Overview of Fan Films
(Revised June, 2014)
Any film that is not under control of the franchise copyright holder for Star Trek is a fan film for purposes of this website. Whether and to what extent CBS and Paramount currently have a right to exclude others from making Star Trek, the meaning of the name, "Star Trek" and the meaning of the "Franchise copyright" however, could be much debated. That, however, will have to wait for the day somebody decides to get a court decision.
Fan Filmmakers include Star Trek Alumni, other entertainment professionals, adult fans who may or may not have some artistic or other relevant background, fans who have made no other films except pictures of their vacations and birthday parties, even kids who are filming themselves playing 'make believe.' Some are making serious tribute films, others comedies or parodies. I divide these groups into the Professionals whether or not they have worked on Star Trek, The adult fans, who I call 'garage producers,' teen fans who make what I call, 'Teen Trek' and child fans who make 'Kid Trek.'
Some of the products of Star Trek alumni, Trekkers, and Trekkies are of stellar quality. Some are better than some of the authorized professional materials. "Of Gods and Men" (See Blog 24) is a fan film because it is unauthorized and associated with James Cawley, who is Fan Film's Jacob to Gene Roddenbury's Abraham in the Star Trek World. However, "Of Gods And Men" stars professional actors. It is distinguished from professionally produced Star Trek only by the love so evidently put into the project... and the small production budget. Star Trek Phase II is produced by show business professionals, including James Cawley, who worked for Paramount on the later Star Trek series as a costumer, and who appears in both J.J. Abram's "Star Trek" and "Of Gods and Men." The production quality of Phase II films is obviously professional. Phase II has sold props to Paramount. (No $150 million budget, though.) Some credit James Cawley with saving the Star Trek franchise. However, former cast members and James Cawley are not the only Star Trek professionals who has produced fan films. Starship Exeter (Blog 21) includes Paramount Star Trek alumni, and boasts stellar quality work as well. Star Trek: Beyond is also produced by industry professionals, and has a significant volume of output of fan films available for viewing. (see Blog 170). Star Trek Continues is made by industry pros who appear to have no Star Trek experience. (see Blog 27).
Top producing live action garage productions include Hidden Frontier (Blogs 100-105)(California USA), George Kayaian (more than one series, (Blog 34))(New York, USA), Project Potemkin (Blog 31)(Georgia, USA), Star Trek Reliant (Newfoundland, Canada)(Blog 128) and Star Trek Unity (England, UK) (Blog 90). There are also numerous animations, some of which are produced by, e.g. advertising pros, so it's harder to draw the lines for these. Several Audio dramas are have received various awards for quality and content. (All audio dramas are at Blog 247).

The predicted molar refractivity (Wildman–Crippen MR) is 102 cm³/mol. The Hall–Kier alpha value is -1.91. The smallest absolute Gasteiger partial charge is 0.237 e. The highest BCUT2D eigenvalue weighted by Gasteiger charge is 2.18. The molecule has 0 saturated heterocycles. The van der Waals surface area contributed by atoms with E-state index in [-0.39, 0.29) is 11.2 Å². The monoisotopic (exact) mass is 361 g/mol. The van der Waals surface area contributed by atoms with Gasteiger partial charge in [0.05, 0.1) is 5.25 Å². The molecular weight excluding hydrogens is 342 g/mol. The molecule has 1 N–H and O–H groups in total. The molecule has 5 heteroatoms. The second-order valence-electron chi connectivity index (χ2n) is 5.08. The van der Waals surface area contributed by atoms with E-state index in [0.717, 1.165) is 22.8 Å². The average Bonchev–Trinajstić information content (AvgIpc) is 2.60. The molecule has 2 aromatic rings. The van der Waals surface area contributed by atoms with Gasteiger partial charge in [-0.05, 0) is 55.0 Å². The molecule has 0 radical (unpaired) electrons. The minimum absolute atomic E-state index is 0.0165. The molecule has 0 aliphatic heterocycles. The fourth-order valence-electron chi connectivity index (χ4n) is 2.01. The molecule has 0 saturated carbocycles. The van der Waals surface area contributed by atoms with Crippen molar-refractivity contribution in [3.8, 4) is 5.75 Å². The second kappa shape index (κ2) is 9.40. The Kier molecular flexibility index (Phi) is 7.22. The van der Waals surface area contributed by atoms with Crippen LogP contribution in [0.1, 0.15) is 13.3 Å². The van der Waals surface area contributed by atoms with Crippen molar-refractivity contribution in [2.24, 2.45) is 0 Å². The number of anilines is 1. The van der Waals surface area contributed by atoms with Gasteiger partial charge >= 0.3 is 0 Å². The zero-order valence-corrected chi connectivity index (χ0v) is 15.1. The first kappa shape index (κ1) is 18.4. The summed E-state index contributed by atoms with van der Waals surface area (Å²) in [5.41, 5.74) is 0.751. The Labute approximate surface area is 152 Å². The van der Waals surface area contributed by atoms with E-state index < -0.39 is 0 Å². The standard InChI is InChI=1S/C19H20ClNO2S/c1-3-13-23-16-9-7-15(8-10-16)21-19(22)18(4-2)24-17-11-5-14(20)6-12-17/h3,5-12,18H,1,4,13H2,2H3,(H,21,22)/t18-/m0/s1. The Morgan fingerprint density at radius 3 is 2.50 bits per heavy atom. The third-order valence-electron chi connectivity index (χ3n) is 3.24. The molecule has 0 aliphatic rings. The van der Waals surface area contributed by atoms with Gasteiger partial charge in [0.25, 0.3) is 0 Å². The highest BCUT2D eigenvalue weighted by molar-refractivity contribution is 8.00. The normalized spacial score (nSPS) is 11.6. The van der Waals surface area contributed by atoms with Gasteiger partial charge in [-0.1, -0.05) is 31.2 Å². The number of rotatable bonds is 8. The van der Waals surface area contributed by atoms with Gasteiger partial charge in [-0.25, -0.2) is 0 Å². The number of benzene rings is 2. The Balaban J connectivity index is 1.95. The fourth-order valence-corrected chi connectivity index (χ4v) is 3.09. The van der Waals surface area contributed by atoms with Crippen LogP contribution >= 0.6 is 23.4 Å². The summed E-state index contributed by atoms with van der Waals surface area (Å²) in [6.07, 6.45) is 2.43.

For Star Trek Time Lines, See:
I am in the process of assigning Fan Film Maker groups into one of three groups. (A) says they are Actively producing new Fan Films. (B) says that they may have something in the can they are working on releasing, but no serious plans for more after that. (B) alternatively would apply to a group which has plans but have let a lot of time elapse since their last film. A Group partway through a partially released film with more than one year between sections may also be given a (B) if they have no specific release date for their next section. (C) says the group has Completed all Star Trek Fan Films. It may still be producing prose, comics, audio shows, or other fan Trek, but it is done with films.
For the location of fan film producers, here is a map which is a work in progress:
In some cases, all I have is a nation, a state or a province of origin, not a city, so many of the markers (e.g. in Germany) are not exact. They are (with the Exception of "Enterprise," "Titan", and "The Way Back") just somewhere in Germany. In many cases, I don't even have that yet. The map is a map of the world. You can move what you see in the window around with you mouse. You can then zoom in on your part of the world to see what, if any, fan films are made in your area. However, fan film groups in Blog 210 with a two-letter designation are believed to not be active. Most of these have been removed from the map. Those starting with A (as in AB) may have some slow work being done, or may be on hold for a short time (e.g., six months). Some links may also be pre-reorganization of this website. Check the Index, at Blog 250, to find information about a filmmaker with an outdated link.
View Star Trek Fan Film Production in a larger map
Star Trek Fan Film Production Map.
The Original Series("TOS") and The Animated Series("TAS") and Star Trek XI, JJ Abrams Star Trek (JJA) will be referred to here as Golden Age Star Trek. Fan production set at the time of Golden Age Star Trek are fan film links and reviews start at Blog 20, with Phase II/New Voyages. (Roughly, 2250-2349 AD.)